Neurodiverse are diamonds in the rough that gets underused or are completely missed because they shine too brightly among the coal.
One of the challenges that the Neurodiverse face, is that while many are highly educated with Masters, PHD’s and practical hands-on experience, due to external challenges such as the interview process, misunderstandings or company culture, they are excluded from many opportunities.
In comparison to the Neurotypical, the Neurodiverse have a mixed bag of superpowers that are continuously sought after in business. For instance, the following are skills you would find in ADHD, Dyscalculia, Dyspraxia, Dyslexia, Asperger’s and Autism:
- Intense focus
- Visual skills
- Problem-solving skills
- Ability to work under pressure
- Multitasking / Task switching
- Practical hands-on skills
- Strategic & holistic thinkers
- Strong memory & observation skills
- Mathematical thinkers
(source: The Institute of Leadership & Management)
Many Businesses Welcome The Shine From the Neurodiverse
For the last few years in regions such as Germany, Denmark, North America and Australia, there has been an increase in demand for Neurodiversity programs in both business and government bodies. The peak of the demand derives from realizing that they are proficient in executing their expertise, as mentioned above. As a result, they are seeing an increase in productivity and innovation. (Source: Harvard Business Review)
How can your business start to welcome the diamonds in your business?
Create a new inclusive culture
There is a reason that Neurodiversity people feel that can not divulge their challenges and superpowers; that is because they are excluded by their peers and punished by their managers for their differences.
Businesses need to change this mindset and develop an environment of openness and respect for how people think and perform differently.
Train your managers and fellow team members
Those in leadership positions will need to become more aware and sensitive, create productivity strategies and communicate more effectively.
Managers will need to know what neurodiversity is, who falls under this category and what skills and tools they will need to direct their team members in their offices.
Leaders must learn to be respectable themselves and to ensure fellow employees are as well. It is important that all parties raise people to new levels and not disrespect their Neurodiverse colleagues.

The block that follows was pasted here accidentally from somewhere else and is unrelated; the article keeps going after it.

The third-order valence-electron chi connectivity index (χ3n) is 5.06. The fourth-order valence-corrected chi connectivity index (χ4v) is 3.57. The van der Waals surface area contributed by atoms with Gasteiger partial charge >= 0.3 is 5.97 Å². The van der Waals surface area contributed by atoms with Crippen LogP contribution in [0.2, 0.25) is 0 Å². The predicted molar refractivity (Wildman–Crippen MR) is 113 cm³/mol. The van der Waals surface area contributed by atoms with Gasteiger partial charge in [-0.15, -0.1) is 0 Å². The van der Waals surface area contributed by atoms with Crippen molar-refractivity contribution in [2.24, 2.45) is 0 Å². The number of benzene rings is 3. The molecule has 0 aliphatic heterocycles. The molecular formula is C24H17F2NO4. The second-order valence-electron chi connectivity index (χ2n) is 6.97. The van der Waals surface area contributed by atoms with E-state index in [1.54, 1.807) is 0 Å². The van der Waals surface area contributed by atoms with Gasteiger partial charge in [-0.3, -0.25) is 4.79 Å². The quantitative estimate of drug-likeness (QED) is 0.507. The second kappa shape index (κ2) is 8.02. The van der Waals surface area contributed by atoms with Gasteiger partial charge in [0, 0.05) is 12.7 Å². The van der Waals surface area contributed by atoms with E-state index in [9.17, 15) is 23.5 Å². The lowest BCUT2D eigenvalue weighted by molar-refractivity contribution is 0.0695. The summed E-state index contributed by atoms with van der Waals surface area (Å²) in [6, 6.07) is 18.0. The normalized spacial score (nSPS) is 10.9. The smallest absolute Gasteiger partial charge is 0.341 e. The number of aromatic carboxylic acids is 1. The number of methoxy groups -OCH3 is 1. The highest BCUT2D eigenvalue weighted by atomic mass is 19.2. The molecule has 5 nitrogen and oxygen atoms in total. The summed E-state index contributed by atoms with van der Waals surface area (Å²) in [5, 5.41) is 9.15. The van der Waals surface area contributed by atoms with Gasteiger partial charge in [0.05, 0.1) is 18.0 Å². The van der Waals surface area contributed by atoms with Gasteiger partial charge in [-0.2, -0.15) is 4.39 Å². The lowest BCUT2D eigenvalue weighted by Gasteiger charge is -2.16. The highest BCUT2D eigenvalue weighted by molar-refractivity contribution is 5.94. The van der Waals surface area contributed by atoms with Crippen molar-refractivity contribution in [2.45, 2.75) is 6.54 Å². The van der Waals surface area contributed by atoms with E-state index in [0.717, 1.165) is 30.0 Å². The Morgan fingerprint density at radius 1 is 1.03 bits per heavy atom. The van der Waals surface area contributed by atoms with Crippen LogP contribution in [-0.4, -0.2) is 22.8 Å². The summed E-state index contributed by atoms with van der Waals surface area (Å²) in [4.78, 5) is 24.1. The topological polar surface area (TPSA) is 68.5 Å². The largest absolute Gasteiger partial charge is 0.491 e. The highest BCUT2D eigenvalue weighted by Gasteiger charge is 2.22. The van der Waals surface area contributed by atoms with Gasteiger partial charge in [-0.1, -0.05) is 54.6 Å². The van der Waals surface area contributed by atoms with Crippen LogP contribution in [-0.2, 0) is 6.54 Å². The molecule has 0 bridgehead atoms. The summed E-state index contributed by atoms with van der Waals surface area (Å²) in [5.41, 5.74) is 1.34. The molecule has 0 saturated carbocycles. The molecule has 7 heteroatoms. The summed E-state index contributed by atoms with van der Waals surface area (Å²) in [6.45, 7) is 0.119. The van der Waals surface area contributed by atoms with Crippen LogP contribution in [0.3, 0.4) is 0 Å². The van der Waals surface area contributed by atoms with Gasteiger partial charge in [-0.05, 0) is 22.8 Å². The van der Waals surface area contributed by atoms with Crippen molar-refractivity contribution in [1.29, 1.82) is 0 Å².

Allow for and supply reasonable accommodations
What are reasonable accommodations. Depending on their needs, as this will differ from person to person, accommodations are tools or special arrangements that aid that person to function productively.
For example, for dyslexics, it could be a program or screen for the monitor that will allow them to read more effectively, while for an autistic co-worker, it could be noise-cancelling headphones. In either case, this allows them to perform and fulfil their duties in the job.
Develop more diverse ways to conduct the interview process
One of the many challenges for Neurodiverse people, in particular for those with Autism, is getting through the door; this is due to how recruiting is currently practised.
To start, we base too much on presentation and personality; social cues can be very challenging for Autistic people, depending on what level of the spectrum they are on. In such cases, an individual shouldn’t be judged on how well than can hold a good conversation but assessed on how well they can do the job.
For other Neurodiverse people, presentation is not an issue; it may be what happens on the job and how they perform. In this situation, those with ADHD or Dyspraxia, for example, should be encouraged to be open and to express this in the interview process without fear of being automatically disqualified for fear of being seen as a problem or not a good fit for the team.
What is a good fit? A good fit is how a business adapts to allow for highly qualified people so they can get a competitive edge in their company.
When you change your corporate environment and cater to the skills you require, you allow for more ‘out the box’ thinking which in turn produces a growing business.